Is it weird that that the hottest rapper in the game is playing with fire?

With the release of HNDRXX, Future may have just turned the trap into Benihana by dropping his second album in six days. It feels like this decision requires some examination; a process which takes years for some artists — or decades if you’re name is Dr. Dre or Andre 3000 — Hendrix just gave the streets two solo LPs in the span of 144 hours.

It’s easy to assume that Future, who hadn’t dropped an album since last February, simply looked to make a triumphant return as a solo artist, then capitalize on that momentum, especially considering there is a precedent for this. Game did it last year. Double CDs had been around forever. E-40 will put out an audio book’s worth of material in one day if you let him. But album releases are extremely intentional, calculated events. Even when an artist puts out a surprise album, it’s still a calculated event.

It appears Future’s move was to satisfy a contract from which he was desperate to flee. The Atlanta rapper was slapped with a lawsuit by another Atlanta rapper, Rocko, who had signed Future to A1 Recordings in 2011. Future allegedly then signed with Epic before putting out the required number of albums under the A1 umbrella. It’s not a completely befuddling decision (as it also has precedent), but one that may carry unintended consequences.

Even at a time where content is king, the “What A Time To Be Alive” rapper is rolling the dice that over-saturation won’t hurt his brand. When 2 Chainz was at the height of his fame, you couldn’t turn on the radio for more than five minutes without hearing one of his several hits or a 16-bar feature. By the time his second album was ready to roll though, the shine was already off, which was easy to predict.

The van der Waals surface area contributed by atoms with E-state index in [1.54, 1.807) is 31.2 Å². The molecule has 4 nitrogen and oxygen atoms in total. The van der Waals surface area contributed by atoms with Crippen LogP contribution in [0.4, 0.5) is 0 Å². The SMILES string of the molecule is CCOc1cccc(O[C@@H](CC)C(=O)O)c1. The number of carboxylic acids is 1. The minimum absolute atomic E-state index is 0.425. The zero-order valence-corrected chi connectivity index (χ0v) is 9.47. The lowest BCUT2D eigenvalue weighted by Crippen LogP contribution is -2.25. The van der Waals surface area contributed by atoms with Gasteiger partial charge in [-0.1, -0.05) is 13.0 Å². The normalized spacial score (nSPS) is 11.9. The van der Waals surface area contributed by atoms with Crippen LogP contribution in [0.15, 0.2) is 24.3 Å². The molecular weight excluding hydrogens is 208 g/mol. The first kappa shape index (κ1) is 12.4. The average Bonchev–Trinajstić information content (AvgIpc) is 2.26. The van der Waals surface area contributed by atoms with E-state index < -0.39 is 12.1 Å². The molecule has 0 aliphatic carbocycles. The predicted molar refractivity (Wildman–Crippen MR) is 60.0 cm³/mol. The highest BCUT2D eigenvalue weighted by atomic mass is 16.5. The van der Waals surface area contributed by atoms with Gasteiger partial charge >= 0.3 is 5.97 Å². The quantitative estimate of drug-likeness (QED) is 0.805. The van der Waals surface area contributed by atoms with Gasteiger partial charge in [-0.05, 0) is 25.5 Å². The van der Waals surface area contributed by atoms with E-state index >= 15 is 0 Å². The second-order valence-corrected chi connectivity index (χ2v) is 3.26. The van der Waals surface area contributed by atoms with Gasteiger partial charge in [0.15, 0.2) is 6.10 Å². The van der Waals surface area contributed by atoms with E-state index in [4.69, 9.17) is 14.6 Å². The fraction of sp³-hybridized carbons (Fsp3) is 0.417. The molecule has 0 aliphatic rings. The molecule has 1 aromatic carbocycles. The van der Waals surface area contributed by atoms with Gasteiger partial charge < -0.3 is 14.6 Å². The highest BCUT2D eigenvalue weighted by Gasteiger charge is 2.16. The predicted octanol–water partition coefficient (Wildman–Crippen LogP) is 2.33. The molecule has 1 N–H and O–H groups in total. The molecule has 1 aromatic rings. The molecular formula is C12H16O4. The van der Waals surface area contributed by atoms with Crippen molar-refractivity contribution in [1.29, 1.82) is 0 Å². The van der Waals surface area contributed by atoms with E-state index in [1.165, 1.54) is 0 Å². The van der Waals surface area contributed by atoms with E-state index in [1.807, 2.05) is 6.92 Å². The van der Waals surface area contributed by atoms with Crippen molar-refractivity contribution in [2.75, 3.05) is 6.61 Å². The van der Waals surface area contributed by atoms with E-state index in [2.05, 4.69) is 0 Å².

There’s a fine line between striking while the iron is hot and playing yourself. In addition to running the risk of generating listener fatigue, over-saturation can easily lead to a perception of desperation. “Is Future doing this because he needs to pay for his legal fees?” Or, “Future gotta go on tour again…you know he needs to make them child support payments!” Getting money is cool, but doing anything in hip-hop out of desperation isn’t.

Putting out music at a breakneck pace gives off an impression your process doesn’t require any effort. While this doesn’t apply to all emcees (like Curren$y), many rappers who engage in this practice are trash (and we’ve wondered about Future). Lil Wayne popularized this method of recording in the mid-to-late 2000’s, but saw a sharp decline in the quality of his work. Maybe this fits with Future’s brand; if so, the question then becomes, is he comfortable with his brand (even more than the average artist) hinging heavily on whether or not the music is dope?

Sidebar: For example, if Lupe Fiasco puts out a record that seems weak initially, fans are more likely to give him the benefit of the doubt because they know the intricacies of his music requires more time to create, and therefore a deeper examination.

The early returns on Future’s eponymous album released on February 17 were not good; the opposite was true for HNDRXX (if you ask Twitter anyway). Future can easily squash any of these potential concerns IF the music is still fire. But if not, this tactic of releasing back-to-back LPs — along with the rampant speculation that a third album could be coming in a matter of days — can backfire just as easily.

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